But discussing why this is the case is a little trickier. Some of it might just be burnout - too much of Kanye screaming and Miley's ass in our face might have just exhausted people and led them to be more accepting of quieter, potentially even less interesting material. As such, I've been wary of checking out the long-awaited debut album from Todd Terje all year. He's a Norwegian DJ who's been around in the electronic and disco scene for almost ten years, with a reputation for making what he himself has described as 'good, danceable elevator music'. In other words, it wasn't exactly a record that was screaming for attention - but, given some of the critical acclaim it has received, I was curious enough to check it out? So, is it really 'album time'?

Wednesday, November 26, 2014

video review: 'globalization' by pitbull

Man, this was a welcome shift.

Okay, I might tackle one of the albums I missed way earlier this year... stay tuned!

album review: 'globalization' by pitbull

I'm a little surprised I haven't done a full-length review of any of Pitbull's albums, or really given an opinion on him besides just in passing. Let's change that, shall we?

So, Pitbull. Miami-based rapper, started off in the southern crunk scene of the mid-2000s, he really hit it big during the club boom of the late-2000s, able to transition his limited wordplay with just enough charisma to take on the role of the club VIP. And for a while, Pitbull's continued success was mystifying to me, because not only was he racking up a respectable number of hits, he was also simultaneously restarting the careers of Latin stars like Enrique Iglesias, Jennifer Lopez, and even Marc Anthony. And that's not counting hits he got with T-Pain, Chris Brown, Christina Aguliera, Usher, Ne-Yo, Ke$ha, the list goes on! Pitbull was like The Game of pop and EDM-flavoured hip-hop, the majority of his hits were on collaborations. And yet his lyrical content was so thin and interchangeable between track to track that it was baffling that he had managed to stick around even despite the complete implosion of the club boom.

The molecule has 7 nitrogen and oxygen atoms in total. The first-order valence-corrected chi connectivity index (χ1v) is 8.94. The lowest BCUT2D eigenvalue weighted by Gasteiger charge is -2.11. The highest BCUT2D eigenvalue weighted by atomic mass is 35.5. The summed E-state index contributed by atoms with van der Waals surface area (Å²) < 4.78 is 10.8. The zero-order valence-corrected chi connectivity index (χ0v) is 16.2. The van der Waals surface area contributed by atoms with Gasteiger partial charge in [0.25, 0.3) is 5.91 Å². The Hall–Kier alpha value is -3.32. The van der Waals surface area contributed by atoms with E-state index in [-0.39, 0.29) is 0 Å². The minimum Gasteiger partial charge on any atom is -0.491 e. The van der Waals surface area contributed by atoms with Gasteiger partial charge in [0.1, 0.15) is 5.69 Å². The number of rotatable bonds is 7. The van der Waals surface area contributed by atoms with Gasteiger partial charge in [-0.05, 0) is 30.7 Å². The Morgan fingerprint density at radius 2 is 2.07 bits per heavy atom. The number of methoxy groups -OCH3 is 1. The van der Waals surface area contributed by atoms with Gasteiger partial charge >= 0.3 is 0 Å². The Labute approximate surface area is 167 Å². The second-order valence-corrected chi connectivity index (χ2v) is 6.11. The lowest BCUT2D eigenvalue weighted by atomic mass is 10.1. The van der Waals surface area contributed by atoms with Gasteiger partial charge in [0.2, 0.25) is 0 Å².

Well here's the funny thing - I've actually been to a Pitbull show when he was on tour with Ke$ha - surprise surprise, he's actually pretty good live despite the majority of his collaborators not being with him - and I noticed something about his audience: they were usually older or European. And then his chart longevity started making a little more sense. Say what you will about Pitbull, but he does have charisma and a unique presence, and since he's so thoroughly entrenched in his own lane and is thoroughly bilingual, and one of his most distinctive lyrical traits is his love of travel, it makes sense he'd attract that kind of audience, who likely wouldn't be as fickle as a younger, more trend-following fanbase.

So okay, I get why he's stuck around, but does that make his material any good? Well for me, he's hit-and-miss, as he doesn't really compose album statements beyond heaps of radio-ready singles. So with that in mind, I figured it could be interesting to check out his newest record titled Globalization. What did we get?

Monday, June 23, 2014

video review: 'a.k.a.' by jennifer lopez

Ugh, this was a dud. Guarantee that it'll be forgotten by the end of the year.

Next up... either Ed Sheeran or Tiesto. We'll see, so stay tuned!

album review: 'a.k.a.' by jennifer lopez

It kind of amazes me that it's been over fifteen years since Jennifer Lopez released her first album. It definitely amazes me that this is her eighth studio album over the course of the past fifteen years, and that people are actually requested that I cover this album in some way.